You have two opposing poles of reaction to being professionally bad-mouthed to choose from (and it is a choice). You can allow yourself to be shot down, embarrassed or offended by the tirades, and fearful of further unconstructive abuse, ultimately pulling out of your venture. Or, you can remember your original goal, and let your passion for it be a rope that steadily pulls you through the rough water and endure the snapping, frustrated fish.
There is one significant danger here: not finding the balance between ignoring useless and misdirected anger, and listening to valid criticism that could help your holistic success. If your skin is too thick, you’re well on track to becoming a heartless, blundering idiot who can’t listen. Too thin and you’ll give up any venture the moment any bored, jealous or frustrated moron says “Boo”.
The key to that is finding a worthwhile, ethical, positive goal to begin with, registering in yourself why it should be achieved and why its core cannot be validly argued with, then ploughing headlong into it, always bearing its validity in mind to give you the strength to keep on keeping on.
Do the best you can. Duly apologise when you make a mistake or a poor call, but there is no need to quit when things get questioned or challenging. Challenge is the space in which we learn and grow the most.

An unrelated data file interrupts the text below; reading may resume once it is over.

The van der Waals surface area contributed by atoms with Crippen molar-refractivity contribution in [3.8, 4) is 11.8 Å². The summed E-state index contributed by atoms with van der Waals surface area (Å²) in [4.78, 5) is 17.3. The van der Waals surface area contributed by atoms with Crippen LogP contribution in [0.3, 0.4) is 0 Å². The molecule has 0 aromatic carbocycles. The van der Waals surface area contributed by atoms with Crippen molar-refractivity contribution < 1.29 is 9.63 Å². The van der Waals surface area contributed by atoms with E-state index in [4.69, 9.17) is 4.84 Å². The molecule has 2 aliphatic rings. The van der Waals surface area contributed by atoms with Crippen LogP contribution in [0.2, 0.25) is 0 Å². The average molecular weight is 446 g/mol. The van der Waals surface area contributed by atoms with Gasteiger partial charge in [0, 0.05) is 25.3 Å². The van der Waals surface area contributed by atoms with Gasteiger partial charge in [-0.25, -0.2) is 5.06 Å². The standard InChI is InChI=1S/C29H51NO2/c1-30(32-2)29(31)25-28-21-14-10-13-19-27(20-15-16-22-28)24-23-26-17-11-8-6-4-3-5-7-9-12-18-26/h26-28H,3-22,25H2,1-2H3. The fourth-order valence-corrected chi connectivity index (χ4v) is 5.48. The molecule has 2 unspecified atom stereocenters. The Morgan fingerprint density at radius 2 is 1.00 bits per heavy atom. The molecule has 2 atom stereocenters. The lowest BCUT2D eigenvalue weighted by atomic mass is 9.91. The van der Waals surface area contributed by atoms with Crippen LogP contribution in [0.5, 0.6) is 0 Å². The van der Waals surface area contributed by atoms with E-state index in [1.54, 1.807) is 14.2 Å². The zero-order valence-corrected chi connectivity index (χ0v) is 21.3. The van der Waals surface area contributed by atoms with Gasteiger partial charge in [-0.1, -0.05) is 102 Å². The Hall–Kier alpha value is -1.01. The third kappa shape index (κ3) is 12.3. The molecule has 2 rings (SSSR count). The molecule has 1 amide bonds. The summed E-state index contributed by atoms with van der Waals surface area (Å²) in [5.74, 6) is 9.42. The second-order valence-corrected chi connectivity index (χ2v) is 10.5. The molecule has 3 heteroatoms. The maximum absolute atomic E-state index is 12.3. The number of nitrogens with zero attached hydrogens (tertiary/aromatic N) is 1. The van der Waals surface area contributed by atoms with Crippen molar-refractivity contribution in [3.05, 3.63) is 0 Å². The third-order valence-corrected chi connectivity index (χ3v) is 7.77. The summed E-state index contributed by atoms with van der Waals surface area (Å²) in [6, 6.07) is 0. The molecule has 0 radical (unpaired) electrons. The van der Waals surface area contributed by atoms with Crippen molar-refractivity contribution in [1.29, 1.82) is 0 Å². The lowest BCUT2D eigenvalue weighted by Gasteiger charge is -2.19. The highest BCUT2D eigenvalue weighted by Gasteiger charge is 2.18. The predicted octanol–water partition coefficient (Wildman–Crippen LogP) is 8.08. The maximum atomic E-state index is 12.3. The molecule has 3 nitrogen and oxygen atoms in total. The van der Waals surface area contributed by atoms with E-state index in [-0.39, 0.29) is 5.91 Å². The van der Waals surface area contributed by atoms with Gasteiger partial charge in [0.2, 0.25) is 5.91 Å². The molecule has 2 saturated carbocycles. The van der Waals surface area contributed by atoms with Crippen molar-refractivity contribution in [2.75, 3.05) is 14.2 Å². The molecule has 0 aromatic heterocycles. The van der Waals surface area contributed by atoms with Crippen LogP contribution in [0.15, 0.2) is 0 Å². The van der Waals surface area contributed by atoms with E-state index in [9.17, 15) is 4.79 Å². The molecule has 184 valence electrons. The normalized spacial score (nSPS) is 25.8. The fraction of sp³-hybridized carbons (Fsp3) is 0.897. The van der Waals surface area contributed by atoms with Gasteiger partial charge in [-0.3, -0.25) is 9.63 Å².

Selfishness, or not enough of it
To attain a significant goal, one must lock out all distractions and work only at whatever processes and steps are necessary to achieve the outcome, right? Oh wait, that’s psychopathy. That’s the war in Iraq, and cigarette companies. OK, so instead, the heart of a business venture (or indeed any venture in life), must be fed by the precept of giving, of a caring approach to the way we do business? After all, the one thing that we all want is – disguise it, dress it up or call it names if you want – unconditional love.